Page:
There is a sign ambiguity in the calculation of r, i.e., if the axis of rotation is approximately vertical, then v_{3} can point either up or down. It is assumed that the sign of r is determined so that it always points up; otherwise, there may be an unintended reflection of coordinates when calculating the phase map.

The matrix V also represents a rotation in physical space, and the third column of V projects any given vector onto the axis of rotation. In other words, V represents a rotation of coordinates where the third coordinate axis is aligned with the axis of rotation. D' is defined as the matrix of baseline vectors rotated by V:

D'=DV=UΣ (30)

The matrix V may also contain other reflections and rotations; however, these cancel out when the inverse rotation represented by V^{T} is applied. The columns of D' are labeled as follows:

D'=[x' y' z'] (31)

In the primed coordinate system, the rows of D' are vectors that rotate at a constant rate in the x-y plane. The rotation angle from any arbitrary starting point is calculated as follows: ##EQU8##

The estimate of the true rotation angle denoted by θ_{m} is calculated by doing a curve fit to the set of points given by (t_{m}, θ_{m}) for all m. Note that it is necessary to unwrap the phase, since (32) will give the phase modulo 2π. A linear curve fit is appropriate when the rotation rate is known to be absolutely constant. A second order polynomial fit may be used if there is a constant drift in the rotation rate, and a higher order curve fit can be used if necessary.

The estimate of the three components of the unit baseline vectors in the primed coordinate system is given by:

x'_{m}=cos θ_{m}(33)

y'_{m}=sin θ_{m}(34)

z'_{m}=0 (35)

The a priori model of the baseline movement is now incorporated into the estimate of the baseline vectors. Define D', the estimate of D', as follows:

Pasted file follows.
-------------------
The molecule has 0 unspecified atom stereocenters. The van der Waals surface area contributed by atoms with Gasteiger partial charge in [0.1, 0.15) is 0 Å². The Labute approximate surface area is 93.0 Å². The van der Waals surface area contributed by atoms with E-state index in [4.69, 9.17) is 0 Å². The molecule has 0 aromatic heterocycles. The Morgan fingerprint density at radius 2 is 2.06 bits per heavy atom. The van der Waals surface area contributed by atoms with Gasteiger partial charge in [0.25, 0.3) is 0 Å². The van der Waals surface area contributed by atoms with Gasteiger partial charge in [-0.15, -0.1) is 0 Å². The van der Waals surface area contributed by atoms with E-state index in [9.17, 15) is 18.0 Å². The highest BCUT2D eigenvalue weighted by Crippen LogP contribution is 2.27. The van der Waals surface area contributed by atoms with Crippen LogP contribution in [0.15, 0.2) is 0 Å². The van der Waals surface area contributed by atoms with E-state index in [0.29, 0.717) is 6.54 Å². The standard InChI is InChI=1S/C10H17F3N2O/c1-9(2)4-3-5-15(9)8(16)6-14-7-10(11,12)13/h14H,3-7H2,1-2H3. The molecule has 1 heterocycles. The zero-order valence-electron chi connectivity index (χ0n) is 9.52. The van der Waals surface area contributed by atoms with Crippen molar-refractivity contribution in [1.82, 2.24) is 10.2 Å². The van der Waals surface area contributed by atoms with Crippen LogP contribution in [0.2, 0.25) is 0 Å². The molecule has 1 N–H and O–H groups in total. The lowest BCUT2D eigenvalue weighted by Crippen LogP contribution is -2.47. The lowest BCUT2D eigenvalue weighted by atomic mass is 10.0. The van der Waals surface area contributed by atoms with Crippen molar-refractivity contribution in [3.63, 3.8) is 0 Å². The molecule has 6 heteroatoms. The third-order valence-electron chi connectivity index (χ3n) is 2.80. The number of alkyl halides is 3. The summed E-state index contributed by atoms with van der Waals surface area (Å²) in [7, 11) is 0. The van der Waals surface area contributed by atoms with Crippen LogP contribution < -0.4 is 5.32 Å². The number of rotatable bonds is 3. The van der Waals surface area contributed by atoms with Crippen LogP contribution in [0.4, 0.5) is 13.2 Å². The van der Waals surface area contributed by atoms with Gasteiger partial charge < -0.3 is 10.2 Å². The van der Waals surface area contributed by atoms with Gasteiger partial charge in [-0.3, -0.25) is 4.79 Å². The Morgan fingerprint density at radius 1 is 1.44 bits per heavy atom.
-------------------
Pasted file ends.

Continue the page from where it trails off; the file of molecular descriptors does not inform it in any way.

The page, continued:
D'=[x' y' z'] (36)

Then rotate the unit baseline vectors back to the local level coordinate system:

D=D'V^{T}(37)

The rows of D are unit vectors. An estimate of the length of the baseline vector ∥d∥ can be calculated by averaging the lengths of the measured baseline vectors d_{m} for all m. Let the estimate of the baseline vectors be denoted by d_{m} ; then the estimated baseline vectors are the rows of the matrix D scaled by ∥d∥: ##EQU9##

Using the integer ambiguity vector and estimate of the baseline previously calculated, the clock offset for each epoch is given by: ##EQU10## where S is the number of space vehicles (satellites). The estimate of the clock offset δt can then be calculated by doing a curve fit to the set of points (t_{m}, δt_{m}).

A multiple-epoch clock estimate is calculated by executing step 324 in which the estimates for all the clock errors for each epoch calculated in step 322 are combined to calculate estimates of the clock errors for all epochs based on data from all epochs. The estimated clock errors are subtracted from the data. Since all samples of the output depend on all samples of the input, the data flow is both forward and backward in time. Therefore, step 324 is also performed in post-processing. The estimates of the baseline vectors for each epoch calculated at step 322 are combined to calculate estimates of the baseline vectors for all epochs based on data for all epochs at step 326. The effect of the baseline rotation is calculated and subtracted from the data. Step 326 is also performed in post-processing. An improved estimate of the baseline vectors may be calculated at step 326 using the new estimate of the clock drift in step 324. In theory, execution of steps 324 and 326 is an iterative algorithm, and additional iterations may be performed by executing step 332. Steps 324 and 326 may be repeated in sequence as many times as necessary, but in a preferred embodiment it is sufficient to only repeat step 324 and then continue with step 328 by optionally bypassing step 326 at bypass step 334.